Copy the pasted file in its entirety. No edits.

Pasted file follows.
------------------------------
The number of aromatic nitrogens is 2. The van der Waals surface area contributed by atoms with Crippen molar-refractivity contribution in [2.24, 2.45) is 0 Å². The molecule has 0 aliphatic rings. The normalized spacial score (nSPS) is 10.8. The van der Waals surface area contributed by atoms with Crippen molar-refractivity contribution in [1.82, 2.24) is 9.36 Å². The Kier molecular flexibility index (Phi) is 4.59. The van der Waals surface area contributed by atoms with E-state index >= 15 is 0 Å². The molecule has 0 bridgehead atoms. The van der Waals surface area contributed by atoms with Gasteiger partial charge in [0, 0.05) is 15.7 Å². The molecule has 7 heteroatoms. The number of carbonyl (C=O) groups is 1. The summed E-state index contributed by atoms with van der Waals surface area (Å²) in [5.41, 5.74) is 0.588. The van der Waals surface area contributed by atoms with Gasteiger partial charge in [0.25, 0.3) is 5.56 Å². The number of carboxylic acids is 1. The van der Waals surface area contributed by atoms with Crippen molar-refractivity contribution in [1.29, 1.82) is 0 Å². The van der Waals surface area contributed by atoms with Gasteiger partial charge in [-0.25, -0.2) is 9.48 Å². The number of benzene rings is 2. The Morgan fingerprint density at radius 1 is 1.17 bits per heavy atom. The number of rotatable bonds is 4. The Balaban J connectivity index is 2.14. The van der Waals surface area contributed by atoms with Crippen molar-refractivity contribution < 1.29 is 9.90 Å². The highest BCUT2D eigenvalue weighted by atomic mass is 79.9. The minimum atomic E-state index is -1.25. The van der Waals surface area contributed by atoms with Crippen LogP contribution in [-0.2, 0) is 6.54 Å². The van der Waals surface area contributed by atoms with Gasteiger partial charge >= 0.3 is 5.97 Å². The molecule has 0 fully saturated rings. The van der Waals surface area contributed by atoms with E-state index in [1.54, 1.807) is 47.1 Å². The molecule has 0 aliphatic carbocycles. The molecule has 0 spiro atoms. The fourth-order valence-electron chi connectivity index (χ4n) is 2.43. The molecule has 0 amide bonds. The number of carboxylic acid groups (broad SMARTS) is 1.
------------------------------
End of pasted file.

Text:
The number of aromatic nitrogens is 2. The van der Waals surface area contributed by atoms with Crippen molar-refractivity contribution in [2.24, 2.45) is 0 Å². The molecule has 0 aliphatic rings. The normalized spacial score (nSPS) is 10.8. The van der Waals surface area contributed by atoms with Crippen molar-refractivity contribution in [1.82, 2.24) is 9.36 Å². The Kier molecular flexibility index (Phi) is 4.59. The van der Waals surface area contributed by atoms with E-state index >= 15 is 0 Å². The molecule has 0 bridgehead atoms. The van der Waals surface area contributed by atoms with Gasteiger partial charge in [0, 0.05) is 15.7 Å². The molecule has 7 heteroatoms. The number of carbonyl (C=O) groups is 1. The summed E-state index contributed by atoms with van der Waals surface area (Å²) in [5.41, 5.74) is 0.588. The van der Waals surface area contributed by atoms with Gasteiger partial charge in [0.25, 0.3) is 5.56 Å². The number of carboxylic acids is 1. The van der Waals surface area contributed by atoms with Crippen molar-refractivity contribution in [1.29, 1.82) is 0 Å². The van der Waals surface area contributed by atoms with Gasteiger partial charge in [-0.25, -0.2) is 9.48 Å². The number of benzene rings is 2. The Morgan fingerprint density at radius 1 is 1.17 bits per heavy atom. The number of rotatable bonds is 4. The Balaban J connectivity index is 2.14. The van der Waals surface area contributed by atoms with Crippen molar-refractivity contribution < 1.29 is 9.90 Å². The highest BCUT2D eigenvalue weighted by atomic mass is 79.9. The minimum atomic E-state index is -1.25. The van der Waals surface area contributed by atoms with Crippen LogP contribution in [-0.2, 0) is 6.54 Å². The van der Waals surface area contributed by atoms with Gasteiger partial charge >= 0.3 is 5.97 Å². The molecule has 0 fully saturated rings. The van der Waals surface area contributed by atoms with E-state index in [1.54, 1.807) is 47.1 Å². The molecule has 0 aliphatic carbocycles. The molecule has 0 spiro atoms. The fourth-order valence-electron chi connectivity index (χ4n) is 2.43. The molecule has 0 amide bonds. The number of carboxylic acid groups (broad SMARTS) is 1.